Bad DNA? Not a Problem For Much Longer
As it happened, before I ever heard about “designer babies,” I already knew a great deal about them. My seventh grade science teacher screened the 1997 movie Gattaca for us one afternoon. Gattaca anticipated today’s growing debate over designing future generations of human beings. Vincent, the protagonist, portrayed by Ethan Hawke, is conceived out of love — that is, naturally. But he lives in a world in which genetically engineering babies has become the norm. As his family doctor explains, they select only the best genetic parts of each parent to create a new baby.
I remembered this movie long after I forgot its title. What stuck with me was the injustice inflicted upon Vincent. Though he was the most passionate candidate to become an astronaut, had he not hidden his predisposition for heart failure, he never would have been chosen for the space mission. And yet, he could achieve so much through his own efforts. As he said, “I belonged to a new underclass, no longer determined by social status or the color of your skin. No, we now have discrimination down to a science.”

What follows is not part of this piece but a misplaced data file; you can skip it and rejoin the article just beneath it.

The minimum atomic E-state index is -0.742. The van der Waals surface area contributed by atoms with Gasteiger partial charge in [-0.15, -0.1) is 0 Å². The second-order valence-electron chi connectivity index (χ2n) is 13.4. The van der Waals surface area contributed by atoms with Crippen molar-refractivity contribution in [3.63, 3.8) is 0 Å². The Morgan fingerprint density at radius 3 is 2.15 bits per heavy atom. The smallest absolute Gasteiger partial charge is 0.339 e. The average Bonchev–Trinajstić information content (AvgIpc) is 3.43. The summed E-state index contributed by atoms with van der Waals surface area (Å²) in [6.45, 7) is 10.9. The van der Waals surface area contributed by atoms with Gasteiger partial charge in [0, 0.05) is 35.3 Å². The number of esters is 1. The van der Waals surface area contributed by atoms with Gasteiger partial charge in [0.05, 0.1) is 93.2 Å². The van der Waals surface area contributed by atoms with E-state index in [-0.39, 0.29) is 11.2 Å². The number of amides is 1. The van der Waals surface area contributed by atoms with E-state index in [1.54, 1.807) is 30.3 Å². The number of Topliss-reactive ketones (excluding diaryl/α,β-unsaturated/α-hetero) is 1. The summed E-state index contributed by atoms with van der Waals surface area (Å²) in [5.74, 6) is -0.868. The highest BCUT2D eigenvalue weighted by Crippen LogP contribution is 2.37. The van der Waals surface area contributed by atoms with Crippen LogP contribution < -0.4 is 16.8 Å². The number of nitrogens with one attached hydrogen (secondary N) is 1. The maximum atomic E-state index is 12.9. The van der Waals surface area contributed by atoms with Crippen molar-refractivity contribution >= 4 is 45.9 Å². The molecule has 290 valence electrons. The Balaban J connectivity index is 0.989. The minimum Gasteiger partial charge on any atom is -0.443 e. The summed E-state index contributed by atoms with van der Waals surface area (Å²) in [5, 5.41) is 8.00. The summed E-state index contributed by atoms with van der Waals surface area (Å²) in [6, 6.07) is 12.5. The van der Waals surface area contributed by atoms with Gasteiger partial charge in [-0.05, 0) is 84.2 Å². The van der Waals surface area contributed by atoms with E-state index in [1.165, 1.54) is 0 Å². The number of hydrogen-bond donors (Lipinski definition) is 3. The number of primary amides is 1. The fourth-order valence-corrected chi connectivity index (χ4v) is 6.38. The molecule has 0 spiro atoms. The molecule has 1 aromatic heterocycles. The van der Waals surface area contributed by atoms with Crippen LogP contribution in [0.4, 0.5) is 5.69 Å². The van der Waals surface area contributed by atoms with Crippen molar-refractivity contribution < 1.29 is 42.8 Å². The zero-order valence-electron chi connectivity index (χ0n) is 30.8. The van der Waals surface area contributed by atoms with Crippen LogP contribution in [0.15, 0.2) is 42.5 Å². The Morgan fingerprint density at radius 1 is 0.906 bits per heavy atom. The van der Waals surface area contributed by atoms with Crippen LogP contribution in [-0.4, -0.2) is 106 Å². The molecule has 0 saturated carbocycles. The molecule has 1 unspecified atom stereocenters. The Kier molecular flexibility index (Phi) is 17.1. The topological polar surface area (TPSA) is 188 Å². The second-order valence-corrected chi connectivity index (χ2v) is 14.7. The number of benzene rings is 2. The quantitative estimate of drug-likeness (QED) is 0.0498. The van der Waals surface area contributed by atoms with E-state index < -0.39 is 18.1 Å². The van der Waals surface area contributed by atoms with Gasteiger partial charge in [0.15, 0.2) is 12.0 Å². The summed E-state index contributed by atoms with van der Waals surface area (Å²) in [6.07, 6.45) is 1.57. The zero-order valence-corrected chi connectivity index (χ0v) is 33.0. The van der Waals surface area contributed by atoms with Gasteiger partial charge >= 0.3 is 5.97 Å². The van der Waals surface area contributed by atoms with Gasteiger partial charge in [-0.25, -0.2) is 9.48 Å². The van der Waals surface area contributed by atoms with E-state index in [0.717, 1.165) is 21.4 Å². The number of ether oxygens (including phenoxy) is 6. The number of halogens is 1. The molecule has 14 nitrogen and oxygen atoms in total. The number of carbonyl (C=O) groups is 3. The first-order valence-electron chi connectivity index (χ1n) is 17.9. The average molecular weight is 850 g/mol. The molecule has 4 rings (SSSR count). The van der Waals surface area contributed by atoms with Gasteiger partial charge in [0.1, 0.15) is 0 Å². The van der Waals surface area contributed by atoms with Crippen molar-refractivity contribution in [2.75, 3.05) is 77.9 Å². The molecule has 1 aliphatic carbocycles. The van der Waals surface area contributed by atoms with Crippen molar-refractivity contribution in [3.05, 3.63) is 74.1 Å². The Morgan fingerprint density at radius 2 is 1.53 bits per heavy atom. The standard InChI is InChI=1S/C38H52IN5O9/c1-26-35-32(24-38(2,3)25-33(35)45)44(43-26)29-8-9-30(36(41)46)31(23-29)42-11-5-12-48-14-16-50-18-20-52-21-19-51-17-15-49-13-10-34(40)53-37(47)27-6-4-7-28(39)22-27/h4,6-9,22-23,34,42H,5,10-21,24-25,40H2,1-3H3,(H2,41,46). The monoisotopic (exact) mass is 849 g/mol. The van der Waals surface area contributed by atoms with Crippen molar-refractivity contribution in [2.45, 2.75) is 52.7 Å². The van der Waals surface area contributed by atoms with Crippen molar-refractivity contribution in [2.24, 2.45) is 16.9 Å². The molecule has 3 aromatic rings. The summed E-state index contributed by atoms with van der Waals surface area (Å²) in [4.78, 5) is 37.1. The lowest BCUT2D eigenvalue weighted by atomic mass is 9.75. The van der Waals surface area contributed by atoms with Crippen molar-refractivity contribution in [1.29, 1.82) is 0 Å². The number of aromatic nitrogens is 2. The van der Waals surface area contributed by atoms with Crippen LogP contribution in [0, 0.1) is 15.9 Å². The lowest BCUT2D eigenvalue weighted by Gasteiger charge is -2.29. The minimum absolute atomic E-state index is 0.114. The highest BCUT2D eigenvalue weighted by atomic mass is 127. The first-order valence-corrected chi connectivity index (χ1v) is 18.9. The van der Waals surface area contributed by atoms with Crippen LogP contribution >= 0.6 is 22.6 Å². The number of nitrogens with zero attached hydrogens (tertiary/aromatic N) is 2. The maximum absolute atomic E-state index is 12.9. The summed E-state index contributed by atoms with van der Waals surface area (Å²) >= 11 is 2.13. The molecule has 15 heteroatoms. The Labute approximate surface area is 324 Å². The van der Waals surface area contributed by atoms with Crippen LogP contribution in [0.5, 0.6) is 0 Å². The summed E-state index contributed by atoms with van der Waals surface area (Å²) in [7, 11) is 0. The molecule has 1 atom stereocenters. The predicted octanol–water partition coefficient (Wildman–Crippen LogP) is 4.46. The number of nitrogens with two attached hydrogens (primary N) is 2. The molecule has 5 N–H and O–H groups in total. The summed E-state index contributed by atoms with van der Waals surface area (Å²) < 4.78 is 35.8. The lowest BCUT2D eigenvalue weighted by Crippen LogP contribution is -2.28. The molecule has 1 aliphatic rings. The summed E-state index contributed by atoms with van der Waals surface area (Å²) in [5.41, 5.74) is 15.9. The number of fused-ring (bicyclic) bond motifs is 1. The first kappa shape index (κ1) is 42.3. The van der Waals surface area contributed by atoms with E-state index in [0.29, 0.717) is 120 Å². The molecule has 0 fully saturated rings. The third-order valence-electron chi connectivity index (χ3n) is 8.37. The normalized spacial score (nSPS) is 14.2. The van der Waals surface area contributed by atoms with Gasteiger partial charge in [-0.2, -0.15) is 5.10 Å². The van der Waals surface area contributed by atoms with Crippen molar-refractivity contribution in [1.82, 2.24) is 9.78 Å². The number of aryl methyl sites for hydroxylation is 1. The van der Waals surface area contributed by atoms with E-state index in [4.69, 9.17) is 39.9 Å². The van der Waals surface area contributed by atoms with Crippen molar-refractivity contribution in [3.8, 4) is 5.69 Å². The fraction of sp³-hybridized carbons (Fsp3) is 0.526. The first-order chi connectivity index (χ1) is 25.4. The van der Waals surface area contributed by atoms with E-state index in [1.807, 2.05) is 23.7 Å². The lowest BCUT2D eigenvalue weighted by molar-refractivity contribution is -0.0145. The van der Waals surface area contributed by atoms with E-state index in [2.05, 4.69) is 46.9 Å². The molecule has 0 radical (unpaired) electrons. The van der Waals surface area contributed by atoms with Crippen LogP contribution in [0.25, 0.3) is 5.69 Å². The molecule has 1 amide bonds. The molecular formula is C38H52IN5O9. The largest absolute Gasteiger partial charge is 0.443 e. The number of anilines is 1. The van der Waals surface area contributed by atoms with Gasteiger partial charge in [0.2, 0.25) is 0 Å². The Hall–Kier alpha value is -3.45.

But isn’t this science fiction? We can question the timeline for when custom-order offspring will become ubiquitous, but with increasing vigor, bioethicists are calling for new efforts in debating the ethics of designer babies.
One voice among the growing group of scientists is that of Dr. Anthony Perry of the University of Bath, who helped pioneer the field of DNA editing, and continues to research CRISPR technology. In his lab, Perry and his team edited the mouse genome using what are essentially “molecular scissors.” But even as he makes progress in the biotechnological field, Perry agrees that society must soon decide at which point the —> Read More